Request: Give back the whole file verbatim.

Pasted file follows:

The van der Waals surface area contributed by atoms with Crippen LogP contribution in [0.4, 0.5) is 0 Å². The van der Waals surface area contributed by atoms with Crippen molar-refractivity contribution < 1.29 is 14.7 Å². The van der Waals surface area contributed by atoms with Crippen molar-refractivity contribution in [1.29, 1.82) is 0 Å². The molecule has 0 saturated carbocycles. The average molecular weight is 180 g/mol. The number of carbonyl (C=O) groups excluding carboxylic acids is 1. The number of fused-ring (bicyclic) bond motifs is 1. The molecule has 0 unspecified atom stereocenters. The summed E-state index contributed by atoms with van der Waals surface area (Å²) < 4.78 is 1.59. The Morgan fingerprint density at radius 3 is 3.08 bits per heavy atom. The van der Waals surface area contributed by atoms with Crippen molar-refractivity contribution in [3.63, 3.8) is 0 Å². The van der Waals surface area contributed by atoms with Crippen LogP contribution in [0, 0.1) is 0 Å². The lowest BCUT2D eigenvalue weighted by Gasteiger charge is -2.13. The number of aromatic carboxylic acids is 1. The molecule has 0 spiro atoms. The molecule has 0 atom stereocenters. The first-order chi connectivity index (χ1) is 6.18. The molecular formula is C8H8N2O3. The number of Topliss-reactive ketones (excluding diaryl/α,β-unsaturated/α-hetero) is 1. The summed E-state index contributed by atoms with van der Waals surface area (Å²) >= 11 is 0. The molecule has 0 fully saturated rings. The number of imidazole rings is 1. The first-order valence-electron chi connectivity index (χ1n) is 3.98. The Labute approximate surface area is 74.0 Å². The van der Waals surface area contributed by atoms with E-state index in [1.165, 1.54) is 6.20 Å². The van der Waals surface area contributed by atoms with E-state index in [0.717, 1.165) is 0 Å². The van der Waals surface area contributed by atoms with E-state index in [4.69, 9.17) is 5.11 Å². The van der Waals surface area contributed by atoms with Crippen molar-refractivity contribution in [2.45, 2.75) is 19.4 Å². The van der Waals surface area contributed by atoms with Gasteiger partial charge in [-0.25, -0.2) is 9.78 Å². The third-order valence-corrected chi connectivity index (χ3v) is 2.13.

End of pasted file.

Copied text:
The van der Waals surface area contributed by atoms with Crippen LogP contribution in [0.4, 0.5) is 0 Å². The van der Waals surface area contributed by atoms with Crippen molar-refractivity contribution < 1.29 is 14.7 Å². The van der Waals surface area contributed by atoms with Crippen molar-refractivity contribution in [1.29, 1.82) is 0 Å². The molecule has 0 saturated carbocycles. The average molecular weight is 180 g/mol. The number of carbonyl (C=O) groups excluding carboxylic acids is 1. The number of fused-ring (bicyclic) bond motifs is 1. The molecule has 0 unspecified atom stereocenters. The summed E-state index contributed by atoms with van der Waals surface area (Å²) < 4.78 is 1.59. The Morgan fingerprint density at radius 3 is 3.08 bits per heavy atom. The van der Waals surface area contributed by atoms with Crippen molar-refractivity contribution in [3.63, 3.8) is 0 Å². The van der Waals surface area contributed by atoms with Crippen LogP contribution in [0, 0.1) is 0 Å². The lowest BCUT2D eigenvalue weighted by Gasteiger charge is -2.13. The number of aromatic carboxylic acids is 1. The molecule has 0 spiro atoms. The molecule has 0 atom stereocenters. The first-order chi connectivity index (χ1) is 6.18. The molecular formula is C8H8N2O3. The number of Topliss-reactive ketones (excluding diaryl/α,β-unsaturated/α-hetero) is 1. The summed E-state index contributed by atoms with van der Waals surface area (Å²) >= 11 is 0. The molecule has 0 fully saturated rings. The number of imidazole rings is 1. The first-order valence-electron chi connectivity index (χ1n) is 3.98. The Labute approximate surface area is 74.0 Å². The van der Waals surface area contributed by atoms with E-state index in [1.165, 1.54) is 6.20 Å². The van der Waals surface area contributed by atoms with E-state index in [0.717, 1.165) is 0 Å². The van der Waals surface area contributed by atoms with E-state index in [4.69, 9.17) is 5.11 Å². The van der Waals surface area contributed by atoms with Crippen molar-refractivity contribution in [2.45, 2.75) is 19.4 Å². The van der Waals surface area contributed by atoms with Gasteiger partial charge in [-0.25, -0.2) is 9.78 Å². The third-order valence-corrected chi connectivity index (χ3v) is 2.13.